The greatest showman-pilot of his generation was rendered speechless for several seconds when the bronze visage of his late friend and mentor, R.A. “Bob” Hoover, was placed in his hands. When the words returned, Sean D. Tucker spoke of a conversation with Hoover decades before that changed the way Tucker looked at airshows, and the responsibility carried by those whose mission includes inspiring aviation’s next generation.
Tucker said Hoover, who was arguably the most revered of all pilots and who died in October at age 94, was a “dear, dear friend” and mentor through much of Tucker’s 41-year airshow career. Hoover spoke to Tucker at their first meeting about the essence of an airshow pilot’s mission. It must be driven by a love of flying itself, Tucker recalled being told, “’but more importantly, you got to love the people you’re flying with, and you’re flying for.’” Behind the crowd line at every airshow there are dreamers who may one day become pilots, and help build the aviation community and carry the legacy forward. “’You hurt yourself… you’ll steal their dreams forever.'”
In the years that followed that first conversation at an Oregon airshow, Tucker and Hoover became friends. Another chat with Hoover left an impression on Tucker: On the matter of the ribbon cut, a crowd-pleasing routine that brings wingtips perilously close to the ground, Hoover was not pleased with Tucker’s approach.
“’You keep cutting ‘em that way, you’re going to bust your buttons,’” Tucker recalled his mentor telling him, mimicking Hoover’s folksy Texas twang. “’Just move it up ten feet, you’ll be fine.’”
AOPA President Mark Baker said the selection committee was unanimous in choosing Tucker as the recipient of the 2017 R.A. “Bob” Hoover Trophy, the second pilot to be so honored after Hoover himself. In 2016, Hoover agreed to have his name forever memorialized as a tribute to aviators whose airmanship, leadership, mentorship, and passion for aviation inspires a love of flight in countless others, and to introduce the honorees who would follow in a videotaped message. There was, Baker said, one condition:
“He said the second Hoover Trophy has to go to Sean D. Tucker,” Baker said, noting the committee needed no convincing. “Those were his words.”
Hoover’s own words, recorded for posterity in the last summer of his life, were a focal point of the AOPA-hosted ceremony that was streamed live (and remains posted for viewing) on the AOPA Facebook page.
“The most important thing any aviator can do is to encourage others to want to fly,” Hoover said, among the recorded remarks replayed for an audience both online and attending in person in the historic Terminal A lobby of Ronald Reagan Washington National Airport in Arlington, Virginia.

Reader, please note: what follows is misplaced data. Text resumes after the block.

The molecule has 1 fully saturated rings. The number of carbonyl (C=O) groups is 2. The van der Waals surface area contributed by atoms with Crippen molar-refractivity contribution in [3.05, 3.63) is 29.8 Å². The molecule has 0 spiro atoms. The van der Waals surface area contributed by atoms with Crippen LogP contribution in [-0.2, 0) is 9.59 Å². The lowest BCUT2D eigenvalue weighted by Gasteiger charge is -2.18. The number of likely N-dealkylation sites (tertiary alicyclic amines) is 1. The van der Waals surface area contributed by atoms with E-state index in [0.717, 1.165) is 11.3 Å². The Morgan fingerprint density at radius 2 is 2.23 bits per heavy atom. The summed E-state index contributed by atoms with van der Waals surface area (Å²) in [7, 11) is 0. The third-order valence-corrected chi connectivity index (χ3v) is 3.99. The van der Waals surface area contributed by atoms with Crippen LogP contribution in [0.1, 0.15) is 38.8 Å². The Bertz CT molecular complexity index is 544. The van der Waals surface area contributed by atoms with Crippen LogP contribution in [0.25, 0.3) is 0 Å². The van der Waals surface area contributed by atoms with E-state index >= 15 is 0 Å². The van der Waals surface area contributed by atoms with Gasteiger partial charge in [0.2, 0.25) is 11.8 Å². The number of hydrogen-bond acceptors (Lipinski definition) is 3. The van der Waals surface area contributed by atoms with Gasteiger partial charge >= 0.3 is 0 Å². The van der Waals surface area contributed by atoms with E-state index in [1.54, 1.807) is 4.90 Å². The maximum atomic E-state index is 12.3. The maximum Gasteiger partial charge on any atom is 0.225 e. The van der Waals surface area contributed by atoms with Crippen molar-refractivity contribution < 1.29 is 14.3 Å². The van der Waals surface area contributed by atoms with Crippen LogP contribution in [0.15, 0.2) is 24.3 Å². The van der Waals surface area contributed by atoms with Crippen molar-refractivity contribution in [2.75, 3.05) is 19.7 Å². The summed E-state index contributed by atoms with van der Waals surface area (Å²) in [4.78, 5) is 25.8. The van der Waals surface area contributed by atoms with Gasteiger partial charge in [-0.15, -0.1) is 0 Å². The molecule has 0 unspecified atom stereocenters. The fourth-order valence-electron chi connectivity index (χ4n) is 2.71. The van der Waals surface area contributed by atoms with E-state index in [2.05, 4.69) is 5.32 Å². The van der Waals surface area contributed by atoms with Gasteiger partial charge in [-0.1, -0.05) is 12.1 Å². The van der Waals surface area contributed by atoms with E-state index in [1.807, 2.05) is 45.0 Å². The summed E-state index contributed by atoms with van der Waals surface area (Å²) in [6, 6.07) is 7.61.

AOPA also presented several other awards to lawmakers and individuals who have contributed to the aviation community. The Joseph B. “Doc” Hartranft Jr. Award, named for AOPA’s first president, was presented to Rep. Todd Rokita (R-Ind.) for his leadership and support of general aviation in Congress, joining past honorees Sens. Jim Inhofe (R-Okla.) and Joe Manchin (D-W. Va.).
Rokita said AOPA’s connection to American exceptionalism runs deep.
“This belief in America’s unique status manifested itself in Doc Hartranft’s commitment to protecting and advocating for pilots. In 1938, the airlines had no shortage of access to Congress, and Doc saw the threat that could be to general aviation,” Rokita said. “In 1939, he founded this great organization to give us pilots a voice here in Washington and across the nation. For years, Doc was AOPA’s only employee, working tirelessly on our behalf. We can look around now and see that all of his hard work really paid off.”
AOPA presented Freedom to Fly Awards to 71 members of Congress for their dedication to preserving general aviation.
Pat Hartness was honored with the 2017 Laurence P. Sharples Perpetual Award recognizing his years of effort opening Triple Tree Aerodrome and building it into an aviation destination and engine of inspiration. The Sharples Award is given to individuals who do not work in aviation but have nonetheless made extraordinary contributions to GA. Baker also recognized Woody Lesikar for his work at West Houston Airport with an AOPA Presidential Citation.
Tucker accepted his own honor with the same humility that Hoover exemplified.
“I am no Bob Hoover, OK? There’s only one of those guys,” Tucker said. But, he added, “I can be the best Sean Tucker that I could ever be.”
Tucker said combined efforts of AOPA, the Experimental Aircraft Association (Tucker works tirelessly supporting the EAA Young Eagles program), the National Business Aviation Association, and other aviation groups on the regional and local levels, all working to inspire youth and engender a passion for flight, are making a difference, inspiring the youth of today who will be the mentors and leaders of tomorrow.
“This is a true movement that we have,” Tucker said. “We can be the best we can be using Bob as a metaphor to help us do that.”